Month: October 2016
This is the first of a planned series of blog posts on the topic of purpose. It is being fueled by the writing of my new book, Weak and Indispensable, A Life of Purpose for the Chronically Ill and their Families, which I am hoping to complete by September of 2017.
Living with a chronic disease or disability is a rough road. Incurable physical afflictions have weapons that are painful and relentless: the progression of symptoms, disabling pain, discouraging longevity, and envy-tempting restrictions. Just in the past year Margaret has experienced the development of early stage heart failure, coupled with blindness in her right eye. These conditions have been added to her deluge of chronic fatigue, searing chest pain, shortness of breath, joint pain, and abdominal discomfort. As her husband and primary caregiver, I have had to look at the progression of her symptoms with a helpless sorrow. My wife is losing her medical battle in a painful, sequential, physical progression. One thing in all of this is certain—apart from a medical miracle, “normal” for us in the foreseeable future is a life permeated with an array of symptom-induced troubles we wouldn’t wish on anyone.
On a deeper level, I have had to ask myself if there is a beneficial purpose for a family like ours. Are we destined to just play our version of “Christian Survivor,” where our major accomplishment in life is to simply persevere? Is the primary point of our disability and pain to burden others? Are we facing our medical challenges to be a living counterexample to people, so they can be thankful they don’t have to suffer like us? Or is it possible, despite our daily limitations, there is something with immense significance we are called to do? Is there a truth-based mission to be embraced and followed when our medical prognosis is so discouragingly negative?
Let’s face it—in our action-orientated culture that promotes worth based on ability, activity, and achievements, for those of us whose lives have been slowed by chronic illness there can be a heart-crushing crisis of purpose. The world of disabling physical affliction can leave you to wonder if your life now has substandard value. After all, you can’t do the things you used to, or the things you want to. As a patient, the key accomplishment of your day may be to safely navigate your home for a few trips to the kitchen, bathroom and bedroom. As a caregiver, your daily list of successes entail providing quality care for a loved one while at the same time shouldering the weight of life’s typical challenges. Whether you are a patient or caregiver, our performance-driven culture may make you feel like you’ve left a life of once productive value to one of seemingly burdensome, fatiguing irrelevance.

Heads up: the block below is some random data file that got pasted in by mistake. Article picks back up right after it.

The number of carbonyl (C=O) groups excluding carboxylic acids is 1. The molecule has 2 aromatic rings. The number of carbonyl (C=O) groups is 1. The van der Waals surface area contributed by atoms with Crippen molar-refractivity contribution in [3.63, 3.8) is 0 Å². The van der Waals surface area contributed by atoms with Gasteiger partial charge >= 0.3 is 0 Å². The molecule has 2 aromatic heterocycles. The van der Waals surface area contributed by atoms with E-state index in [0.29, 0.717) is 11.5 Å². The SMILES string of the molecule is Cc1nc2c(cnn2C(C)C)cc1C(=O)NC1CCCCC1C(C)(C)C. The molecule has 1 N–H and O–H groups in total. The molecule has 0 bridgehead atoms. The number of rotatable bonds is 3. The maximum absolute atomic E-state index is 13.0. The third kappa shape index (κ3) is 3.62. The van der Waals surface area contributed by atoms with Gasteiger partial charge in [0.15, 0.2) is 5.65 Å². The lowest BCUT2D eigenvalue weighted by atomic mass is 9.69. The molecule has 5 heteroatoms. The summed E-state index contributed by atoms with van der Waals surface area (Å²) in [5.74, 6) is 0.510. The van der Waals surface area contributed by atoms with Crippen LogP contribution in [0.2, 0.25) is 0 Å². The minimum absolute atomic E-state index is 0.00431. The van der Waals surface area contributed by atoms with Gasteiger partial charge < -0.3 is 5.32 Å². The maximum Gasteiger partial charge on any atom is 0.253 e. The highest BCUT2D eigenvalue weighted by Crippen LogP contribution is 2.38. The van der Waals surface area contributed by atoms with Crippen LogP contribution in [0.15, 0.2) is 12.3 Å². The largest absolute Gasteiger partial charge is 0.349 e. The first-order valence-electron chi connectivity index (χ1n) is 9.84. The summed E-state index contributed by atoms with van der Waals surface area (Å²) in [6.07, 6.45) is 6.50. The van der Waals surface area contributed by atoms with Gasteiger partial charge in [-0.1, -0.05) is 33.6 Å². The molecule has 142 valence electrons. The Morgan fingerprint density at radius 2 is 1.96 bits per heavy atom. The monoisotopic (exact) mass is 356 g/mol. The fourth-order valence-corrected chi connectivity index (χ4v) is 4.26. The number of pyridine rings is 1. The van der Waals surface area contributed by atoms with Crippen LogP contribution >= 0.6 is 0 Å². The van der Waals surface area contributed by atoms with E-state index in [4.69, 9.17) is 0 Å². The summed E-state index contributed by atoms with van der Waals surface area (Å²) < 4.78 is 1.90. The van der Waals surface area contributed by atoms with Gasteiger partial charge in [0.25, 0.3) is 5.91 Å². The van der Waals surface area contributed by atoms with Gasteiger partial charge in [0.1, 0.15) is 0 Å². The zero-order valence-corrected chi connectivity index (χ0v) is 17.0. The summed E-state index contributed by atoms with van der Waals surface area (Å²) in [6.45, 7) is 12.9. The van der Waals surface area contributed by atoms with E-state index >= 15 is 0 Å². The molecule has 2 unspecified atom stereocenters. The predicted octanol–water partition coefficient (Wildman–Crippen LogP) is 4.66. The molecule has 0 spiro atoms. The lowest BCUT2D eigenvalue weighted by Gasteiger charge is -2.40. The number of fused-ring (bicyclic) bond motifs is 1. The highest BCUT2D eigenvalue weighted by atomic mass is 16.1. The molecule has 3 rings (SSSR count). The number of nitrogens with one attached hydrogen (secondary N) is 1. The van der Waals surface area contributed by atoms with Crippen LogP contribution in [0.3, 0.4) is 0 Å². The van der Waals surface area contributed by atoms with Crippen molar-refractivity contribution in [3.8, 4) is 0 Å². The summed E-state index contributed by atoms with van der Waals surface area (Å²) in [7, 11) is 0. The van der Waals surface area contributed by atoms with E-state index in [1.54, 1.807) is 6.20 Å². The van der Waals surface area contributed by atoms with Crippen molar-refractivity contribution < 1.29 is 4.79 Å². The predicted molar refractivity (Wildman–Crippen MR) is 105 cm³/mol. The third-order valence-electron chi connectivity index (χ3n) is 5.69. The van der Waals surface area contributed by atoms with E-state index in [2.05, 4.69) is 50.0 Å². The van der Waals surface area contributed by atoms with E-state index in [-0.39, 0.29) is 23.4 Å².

Is this the case? Are the sick, disabled, and those who care for them somehow less important? Since they can’t be “doers,” does that mean they have lost their significance in our churches and communities? Thankfully, the answer to these questions is a resounding “NO!” As you shall see, God has designed a life of significance for the chronically ill, both individually and in the lives of other people.
So, stay tuned. Over the next few months, our blog will be highlighting key truths that will inspire you to live a meaningful life with your chronic illness.
May God richly strengthen you in your medical battle.